10 Vomiting

Pathophysiology of vomiting

Vomiting is a reflux of food and fluid from the stomach. It is a reflex act that involves prodromal signs of nausea, which may include anxiety, salivation, lip licking and restlessness.

Prior to vomiting, reverse peristalsis moves intestinal contents into the stomach and the animal begins to retch. There are then gastric antral and retrograde antral contractions with relaxation of the body of the stomach. The gastro-oesophageal and pharyngo-oesophageal sphincters relax. The driving force of vomiting is the contraction of the abdominal muscles and the diaphragmatic muscles.

Vomiting is a reflex act resulting from stimulation of the vomiting centre in the brain stem (Fig 10.1). The vomiting centre receives afferent input from peripheral receptors in the viscera from the chemoreceptor trigger zone (CRTZ) in the floor of the fourth ventricle of the brain, from the vestibular apparatus and from the higher centres of the brain such as the cerebral cortex. The peripheral visceral receptors are located throughout organs in the body, especially in the duodenum, sometimes referred to as ‘the organ of vomition or nausea’. Distension or irritation of the intestinal mucosa may stimulate the vomiting centre and inflammation of other organs such as the pancreas can also result in vomiting. Afferent nerve fibres run from these organs in the vagal and sympathetic nerves.

The CRTZ is on the floor of the fourth ventricle and mediates vomiting from toxins such as those present in uraemia and also vomiting associated with some drugs, e.g. apomorphine or xylazine.

The vestibular apparatus mediates vomiting due to motion sickness or vestibular disease. Stimulation of the higher centres such as the cerebral cortex from acute stress may result in vomiting, although this may be more common in human beings than in animals.

Signalment and history

The patient’s ‘signalment’ is the age, breed and sex. Knowing these factors often increases (or decreases) the index of suspicion for some disorders and helps the clinician order the differential diagnoses list.

The history should include the progression of the vomiting, the frequency, the timing with regards to eating and the time of day the vomiting most often occurs. Vomiting more than 12 hours after eating indicates delayed gastric emptying. Vomiting bile early in the morning can be part of the ‘bilious vomiting syndrome’ in dogs. A description of the contents of the vomitus, e.g. bile, foam, digested food, bright red blood or digested blood ‘coffee grounds’, is useful.

Careful questioning can usually allow the veterinary surgeon to determine if the patient is vomiting or regurgitating, although some cases do show both signs. Vomiting is the forceful ejection of gastric contents from the stomach, while regurgitation is the expulsion of ingesta from the oesophagus or pharynx. Regurgitation is described as a passive event; however, gagging may be present which can result in retching. With regurgitation, the animal should not show nausea, but drooling can be present if swallowing is impaired. Regurgitated food usually does not contain bile and should not have an acidic pH (unless refluxed from the stomach into the oesophagus). It is more common for animals to ‘re-eat’ regurgitated food than vomited food. Regurgitated food often appears undigested and may have the shape of the oesophagus. Regurgitation may take place immediately after eating, but can occur hours after eating, especially in cats where the normal oesophageal motility is slow.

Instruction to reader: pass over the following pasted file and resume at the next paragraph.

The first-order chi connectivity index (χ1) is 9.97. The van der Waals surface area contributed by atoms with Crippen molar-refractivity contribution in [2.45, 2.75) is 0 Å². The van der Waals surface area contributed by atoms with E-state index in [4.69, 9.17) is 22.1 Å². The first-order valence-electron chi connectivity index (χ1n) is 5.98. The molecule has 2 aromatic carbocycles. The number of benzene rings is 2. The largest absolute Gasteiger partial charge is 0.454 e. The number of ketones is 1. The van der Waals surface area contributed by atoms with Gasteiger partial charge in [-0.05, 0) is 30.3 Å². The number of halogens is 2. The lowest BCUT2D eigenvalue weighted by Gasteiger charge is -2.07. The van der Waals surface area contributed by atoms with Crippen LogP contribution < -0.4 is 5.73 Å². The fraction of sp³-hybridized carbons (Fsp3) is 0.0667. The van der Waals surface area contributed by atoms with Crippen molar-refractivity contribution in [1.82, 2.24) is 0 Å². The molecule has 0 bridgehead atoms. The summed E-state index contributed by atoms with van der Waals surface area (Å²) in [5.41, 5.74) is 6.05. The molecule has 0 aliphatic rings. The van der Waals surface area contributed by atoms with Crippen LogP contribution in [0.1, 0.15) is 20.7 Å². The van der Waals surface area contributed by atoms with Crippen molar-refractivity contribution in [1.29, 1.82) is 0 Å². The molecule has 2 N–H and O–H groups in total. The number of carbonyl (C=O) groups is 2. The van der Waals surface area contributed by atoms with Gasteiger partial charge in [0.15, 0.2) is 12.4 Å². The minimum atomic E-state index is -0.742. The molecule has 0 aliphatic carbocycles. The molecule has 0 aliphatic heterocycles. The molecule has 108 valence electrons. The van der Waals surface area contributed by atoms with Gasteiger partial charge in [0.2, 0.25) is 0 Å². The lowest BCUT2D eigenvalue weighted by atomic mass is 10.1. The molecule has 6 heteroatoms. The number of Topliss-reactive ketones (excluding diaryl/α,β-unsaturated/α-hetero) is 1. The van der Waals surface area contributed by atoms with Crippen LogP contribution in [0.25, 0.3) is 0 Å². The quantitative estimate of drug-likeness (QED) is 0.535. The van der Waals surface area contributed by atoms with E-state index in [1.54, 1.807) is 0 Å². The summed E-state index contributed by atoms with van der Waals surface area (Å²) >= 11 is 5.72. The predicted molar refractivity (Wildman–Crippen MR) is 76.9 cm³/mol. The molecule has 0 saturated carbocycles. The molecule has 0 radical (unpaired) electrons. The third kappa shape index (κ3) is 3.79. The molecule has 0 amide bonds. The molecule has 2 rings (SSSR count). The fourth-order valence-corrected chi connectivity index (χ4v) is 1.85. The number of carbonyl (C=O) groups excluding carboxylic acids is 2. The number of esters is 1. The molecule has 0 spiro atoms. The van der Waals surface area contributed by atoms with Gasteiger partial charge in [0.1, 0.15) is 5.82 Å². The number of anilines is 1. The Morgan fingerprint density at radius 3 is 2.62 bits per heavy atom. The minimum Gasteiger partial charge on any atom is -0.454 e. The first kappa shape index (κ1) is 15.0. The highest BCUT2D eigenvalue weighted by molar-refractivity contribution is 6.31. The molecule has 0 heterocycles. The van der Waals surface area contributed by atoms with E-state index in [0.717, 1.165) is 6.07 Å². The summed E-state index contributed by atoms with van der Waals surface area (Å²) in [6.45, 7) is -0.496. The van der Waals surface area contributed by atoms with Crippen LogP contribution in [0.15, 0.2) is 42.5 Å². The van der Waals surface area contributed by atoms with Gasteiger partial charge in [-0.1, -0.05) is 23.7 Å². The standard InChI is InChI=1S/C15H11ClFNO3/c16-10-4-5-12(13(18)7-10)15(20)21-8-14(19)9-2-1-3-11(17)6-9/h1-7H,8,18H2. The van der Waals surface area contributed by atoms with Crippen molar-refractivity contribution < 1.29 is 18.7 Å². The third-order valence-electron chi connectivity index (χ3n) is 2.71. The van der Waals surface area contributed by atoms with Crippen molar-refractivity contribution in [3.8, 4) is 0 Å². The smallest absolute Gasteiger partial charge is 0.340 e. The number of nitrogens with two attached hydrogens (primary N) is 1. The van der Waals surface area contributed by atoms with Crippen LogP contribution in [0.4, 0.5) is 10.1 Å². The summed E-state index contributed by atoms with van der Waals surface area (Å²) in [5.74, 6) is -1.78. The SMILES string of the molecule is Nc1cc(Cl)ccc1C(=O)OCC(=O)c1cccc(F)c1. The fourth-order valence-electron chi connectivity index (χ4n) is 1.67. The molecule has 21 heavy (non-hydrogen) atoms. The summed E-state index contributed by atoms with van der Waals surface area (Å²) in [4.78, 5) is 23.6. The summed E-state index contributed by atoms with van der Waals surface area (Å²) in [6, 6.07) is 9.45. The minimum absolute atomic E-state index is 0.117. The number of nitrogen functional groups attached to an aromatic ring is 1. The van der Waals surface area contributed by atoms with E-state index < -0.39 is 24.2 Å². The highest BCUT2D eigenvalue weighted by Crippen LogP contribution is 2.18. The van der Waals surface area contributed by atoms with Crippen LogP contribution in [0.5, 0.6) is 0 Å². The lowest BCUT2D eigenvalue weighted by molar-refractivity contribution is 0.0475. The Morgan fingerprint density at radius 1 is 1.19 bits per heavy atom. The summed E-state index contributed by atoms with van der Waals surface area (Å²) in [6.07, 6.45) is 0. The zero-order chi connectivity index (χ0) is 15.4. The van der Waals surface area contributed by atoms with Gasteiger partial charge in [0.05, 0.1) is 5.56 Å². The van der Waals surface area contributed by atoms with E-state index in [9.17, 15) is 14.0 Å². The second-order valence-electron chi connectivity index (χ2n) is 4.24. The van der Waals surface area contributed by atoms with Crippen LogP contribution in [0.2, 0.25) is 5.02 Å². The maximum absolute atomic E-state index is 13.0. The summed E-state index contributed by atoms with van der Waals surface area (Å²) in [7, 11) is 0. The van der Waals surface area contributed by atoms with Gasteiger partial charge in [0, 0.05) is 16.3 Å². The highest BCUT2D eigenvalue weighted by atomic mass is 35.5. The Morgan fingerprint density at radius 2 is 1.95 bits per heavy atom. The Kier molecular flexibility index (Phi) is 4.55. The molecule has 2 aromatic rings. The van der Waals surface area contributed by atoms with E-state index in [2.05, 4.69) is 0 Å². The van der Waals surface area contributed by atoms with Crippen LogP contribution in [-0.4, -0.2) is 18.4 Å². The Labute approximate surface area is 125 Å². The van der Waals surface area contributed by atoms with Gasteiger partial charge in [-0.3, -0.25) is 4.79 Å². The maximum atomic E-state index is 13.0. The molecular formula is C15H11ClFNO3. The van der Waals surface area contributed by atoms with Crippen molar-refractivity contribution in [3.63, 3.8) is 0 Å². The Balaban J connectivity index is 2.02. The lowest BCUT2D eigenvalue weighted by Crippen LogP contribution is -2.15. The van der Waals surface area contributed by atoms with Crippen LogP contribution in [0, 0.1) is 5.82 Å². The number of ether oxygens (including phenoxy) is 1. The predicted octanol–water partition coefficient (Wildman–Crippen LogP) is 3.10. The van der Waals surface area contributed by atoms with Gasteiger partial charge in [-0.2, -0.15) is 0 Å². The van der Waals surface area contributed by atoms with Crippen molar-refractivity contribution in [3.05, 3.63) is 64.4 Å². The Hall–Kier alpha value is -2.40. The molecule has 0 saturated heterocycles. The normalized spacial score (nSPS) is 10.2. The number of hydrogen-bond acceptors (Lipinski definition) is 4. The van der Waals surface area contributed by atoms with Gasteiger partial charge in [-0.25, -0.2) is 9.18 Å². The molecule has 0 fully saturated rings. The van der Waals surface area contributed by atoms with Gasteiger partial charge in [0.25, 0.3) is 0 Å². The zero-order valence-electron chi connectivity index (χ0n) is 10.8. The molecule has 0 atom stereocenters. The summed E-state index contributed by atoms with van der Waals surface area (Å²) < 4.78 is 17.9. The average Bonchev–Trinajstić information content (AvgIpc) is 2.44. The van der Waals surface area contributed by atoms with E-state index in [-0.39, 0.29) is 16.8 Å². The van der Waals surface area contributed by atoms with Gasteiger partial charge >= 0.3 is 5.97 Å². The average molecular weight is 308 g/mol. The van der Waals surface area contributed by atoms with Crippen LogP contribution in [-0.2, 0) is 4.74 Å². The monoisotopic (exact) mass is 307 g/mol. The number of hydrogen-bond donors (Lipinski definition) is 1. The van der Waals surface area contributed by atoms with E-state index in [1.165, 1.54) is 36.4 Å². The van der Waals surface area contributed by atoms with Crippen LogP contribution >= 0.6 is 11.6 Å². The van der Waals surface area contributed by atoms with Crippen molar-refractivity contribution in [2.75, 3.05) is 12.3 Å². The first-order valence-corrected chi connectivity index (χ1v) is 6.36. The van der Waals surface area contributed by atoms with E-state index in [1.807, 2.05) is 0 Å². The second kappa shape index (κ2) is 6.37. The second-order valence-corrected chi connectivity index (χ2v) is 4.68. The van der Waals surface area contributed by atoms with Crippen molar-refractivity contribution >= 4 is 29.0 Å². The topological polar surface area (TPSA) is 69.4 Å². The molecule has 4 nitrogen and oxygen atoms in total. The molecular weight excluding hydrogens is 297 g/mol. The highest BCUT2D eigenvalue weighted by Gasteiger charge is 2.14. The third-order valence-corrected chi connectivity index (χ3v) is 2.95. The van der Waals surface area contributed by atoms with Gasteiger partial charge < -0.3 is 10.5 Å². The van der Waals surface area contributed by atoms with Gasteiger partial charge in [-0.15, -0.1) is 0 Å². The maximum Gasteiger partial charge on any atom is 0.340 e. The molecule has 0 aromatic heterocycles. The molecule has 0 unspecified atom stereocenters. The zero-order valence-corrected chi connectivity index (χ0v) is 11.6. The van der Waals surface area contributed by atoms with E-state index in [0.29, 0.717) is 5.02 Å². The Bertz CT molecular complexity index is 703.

Vomiting is usually accompanied by signs of nausea and a forceful ejection of food, with an abdominal effort present. The pH of vomitus may be acid, but can be alkaline, especially if duodenal contents are present. Expectoration – the ejection of material from the airway and laryngopharyngeal area – is also a forceful act and must be differentiated from vomiting and regurgitation. Expectoration and regurgitation are what cats do to remove hairballs from the laryngopharynx and oesophagus.

Environmental history should provide information regarding access to toxins such as lead, houseplants, cleaners, floor finishes, deodorants and organophosphates. The history of medication administered is important as many drugs can cause vomiting, e.g. non-steroidal anti-inflammatory drugs, corticosteroids, digitalis and some antibiotics. Asking questions regarding playing with toys, sticks, stones and string are important for possible foreign body ingestion, especially in young animals and retrievers.

During the history taking, particular attention should be paid to the diet, including information about scavenging, treats, snacks and food provided by neighbours or children. When questioned carefully, many owners provide evidence of a dietary influence on the patient’s vomiting. A review of all body systems is always necessary. Anything that incites or exacerbates the signs should be noted, as well as abnormal posturing that may reflect abdominal pain.

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Sep 22, 2016 | Posted by in SMALL ANIMAL | Comments Off on Vomiting

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